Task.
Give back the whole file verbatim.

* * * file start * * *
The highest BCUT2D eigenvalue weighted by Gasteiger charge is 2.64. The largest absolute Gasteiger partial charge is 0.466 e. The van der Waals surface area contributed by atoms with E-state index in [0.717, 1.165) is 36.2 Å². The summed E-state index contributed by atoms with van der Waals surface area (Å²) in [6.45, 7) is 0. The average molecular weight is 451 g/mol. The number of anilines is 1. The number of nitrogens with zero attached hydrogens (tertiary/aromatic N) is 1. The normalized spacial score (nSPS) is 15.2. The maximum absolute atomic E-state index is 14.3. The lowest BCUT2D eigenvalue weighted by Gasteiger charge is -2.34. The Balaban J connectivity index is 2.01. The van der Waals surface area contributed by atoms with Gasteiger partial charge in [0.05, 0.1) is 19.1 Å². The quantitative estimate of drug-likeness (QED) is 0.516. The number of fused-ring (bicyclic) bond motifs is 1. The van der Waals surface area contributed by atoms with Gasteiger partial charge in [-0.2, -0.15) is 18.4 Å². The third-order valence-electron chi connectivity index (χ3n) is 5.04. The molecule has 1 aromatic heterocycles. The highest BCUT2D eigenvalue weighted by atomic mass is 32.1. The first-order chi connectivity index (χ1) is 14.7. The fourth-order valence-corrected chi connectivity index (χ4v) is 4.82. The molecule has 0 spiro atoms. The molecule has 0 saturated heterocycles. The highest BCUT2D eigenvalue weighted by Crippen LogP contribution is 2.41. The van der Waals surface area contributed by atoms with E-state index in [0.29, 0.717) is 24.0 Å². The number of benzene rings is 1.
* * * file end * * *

The highest BCUT2D eigenvalue weighted by Gasteiger charge is 2.64. The largest absolute Gasteiger partial charge is 0.466 e. The van der Waals surface area contributed by atoms with E-state index in [0.717, 1.165) is 36.2 Å². The summed E-state index contributed by atoms with van der Waals surface area (Å²) in [6.45, 7) is 0. The average molecular weight is 451 g/mol. The number of anilines is 1. The number of nitrogens with zero attached hydrogens (tertiary/aromatic N) is 1. The normalized spacial score (nSPS) is 15.2. The maximum absolute atomic E-state index is 14.3. The lowest BCUT2D eigenvalue weighted by Gasteiger charge is -2.34. The Balaban J connectivity index is 2.01. The van der Waals surface area contributed by atoms with Gasteiger partial charge in [0.05, 0.1) is 19.1 Å². The quantitative estimate of drug-likeness (QED) is 0.516. The number of fused-ring (bicyclic) bond motifs is 1. The van der Waals surface area contributed by atoms with Gasteiger partial charge in [-0.2, -0.15) is 18.4 Å². The third-order valence-electron chi connectivity index (χ3n) is 5.04. The molecule has 1 aromatic heterocycles. The highest BCUT2D eigenvalue weighted by atomic mass is 32.1. The first-order chi connectivity index (χ1) is 14.7. The fourth-order valence-corrected chi connectivity index (χ4v) is 4.82. The molecule has 0 spiro atoms. The molecule has 0 saturated heterocycles. The highest BCUT2D eigenvalue weighted by Crippen LogP contribution is 2.41. The van der Waals surface area contributed by atoms with E-state index in [0.29, 0.717) is 24.0 Å². The number of benzene rings is 1.